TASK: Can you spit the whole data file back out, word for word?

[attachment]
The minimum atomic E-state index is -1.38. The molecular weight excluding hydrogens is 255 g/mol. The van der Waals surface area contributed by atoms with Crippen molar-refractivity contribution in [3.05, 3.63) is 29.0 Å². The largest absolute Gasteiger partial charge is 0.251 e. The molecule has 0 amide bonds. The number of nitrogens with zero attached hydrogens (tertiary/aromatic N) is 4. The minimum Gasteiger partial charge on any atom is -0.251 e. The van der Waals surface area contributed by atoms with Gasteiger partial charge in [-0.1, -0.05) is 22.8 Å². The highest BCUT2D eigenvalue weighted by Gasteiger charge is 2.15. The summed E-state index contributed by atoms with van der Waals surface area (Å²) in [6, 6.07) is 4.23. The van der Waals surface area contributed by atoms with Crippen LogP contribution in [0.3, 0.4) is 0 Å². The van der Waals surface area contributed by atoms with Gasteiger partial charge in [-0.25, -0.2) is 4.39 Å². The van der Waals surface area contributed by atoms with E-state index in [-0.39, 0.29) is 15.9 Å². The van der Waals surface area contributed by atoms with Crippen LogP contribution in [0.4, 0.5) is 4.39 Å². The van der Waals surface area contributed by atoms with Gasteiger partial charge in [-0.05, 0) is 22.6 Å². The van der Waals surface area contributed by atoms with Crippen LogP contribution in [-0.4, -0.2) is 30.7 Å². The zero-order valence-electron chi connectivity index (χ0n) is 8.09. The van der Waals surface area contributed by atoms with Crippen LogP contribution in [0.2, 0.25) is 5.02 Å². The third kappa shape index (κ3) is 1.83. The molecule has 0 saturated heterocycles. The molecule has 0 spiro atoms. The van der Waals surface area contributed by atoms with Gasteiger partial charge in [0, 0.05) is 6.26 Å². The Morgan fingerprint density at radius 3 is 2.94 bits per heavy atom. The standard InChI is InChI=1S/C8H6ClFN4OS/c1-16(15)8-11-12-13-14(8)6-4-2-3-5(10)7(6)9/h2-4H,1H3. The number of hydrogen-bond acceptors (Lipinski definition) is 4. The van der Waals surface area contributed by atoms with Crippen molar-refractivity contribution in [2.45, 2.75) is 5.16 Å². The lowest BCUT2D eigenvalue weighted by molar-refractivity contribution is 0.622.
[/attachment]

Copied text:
The minimum atomic E-state index is -1.38. The molecular weight excluding hydrogens is 255 g/mol. The van der Waals surface area contributed by atoms with Crippen molar-refractivity contribution in [3.05, 3.63) is 29.0 Å². The largest absolute Gasteiger partial charge is 0.251 e. The molecule has 0 amide bonds. The number of nitrogens with zero attached hydrogens (tertiary/aromatic N) is 4. The minimum Gasteiger partial charge on any atom is -0.251 e. The van der Waals surface area contributed by atoms with Gasteiger partial charge in [-0.1, -0.05) is 22.8 Å². The highest BCUT2D eigenvalue weighted by Gasteiger charge is 2.15. The summed E-state index contributed by atoms with van der Waals surface area (Å²) in [6, 6.07) is 4.23. The van der Waals surface area contributed by atoms with Crippen LogP contribution in [0.3, 0.4) is 0 Å². The van der Waals surface area contributed by atoms with Gasteiger partial charge in [-0.25, -0.2) is 4.39 Å². The van der Waals surface area contributed by atoms with E-state index in [-0.39, 0.29) is 15.9 Å². The van der Waals surface area contributed by atoms with Crippen LogP contribution in [0.4, 0.5) is 4.39 Å². The van der Waals surface area contributed by atoms with Gasteiger partial charge in [-0.05, 0) is 22.6 Å². The van der Waals surface area contributed by atoms with Crippen LogP contribution in [-0.4, -0.2) is 30.7 Å². The zero-order valence-electron chi connectivity index (χ0n) is 8.09. The van der Waals surface area contributed by atoms with Crippen LogP contribution in [0.2, 0.25) is 5.02 Å². The third kappa shape index (κ3) is 1.83. The molecule has 0 saturated heterocycles. The molecule has 0 spiro atoms. The van der Waals surface area contributed by atoms with Gasteiger partial charge in [0, 0.05) is 6.26 Å². The Morgan fingerprint density at radius 3 is 2.94 bits per heavy atom. The standard InChI is InChI=1S/C8H6ClFN4OS/c1-16(15)8-11-12-13-14(8)6-4-2-3-5(10)7(6)9/h2-4H,1H3. The number of hydrogen-bond acceptors (Lipinski definition) is 4. The van der Waals surface area contributed by atoms with Crippen molar-refractivity contribution in [2.45, 2.75) is 5.16 Å². The lowest BCUT2D eigenvalue weighted by molar-refractivity contribution is 0.622.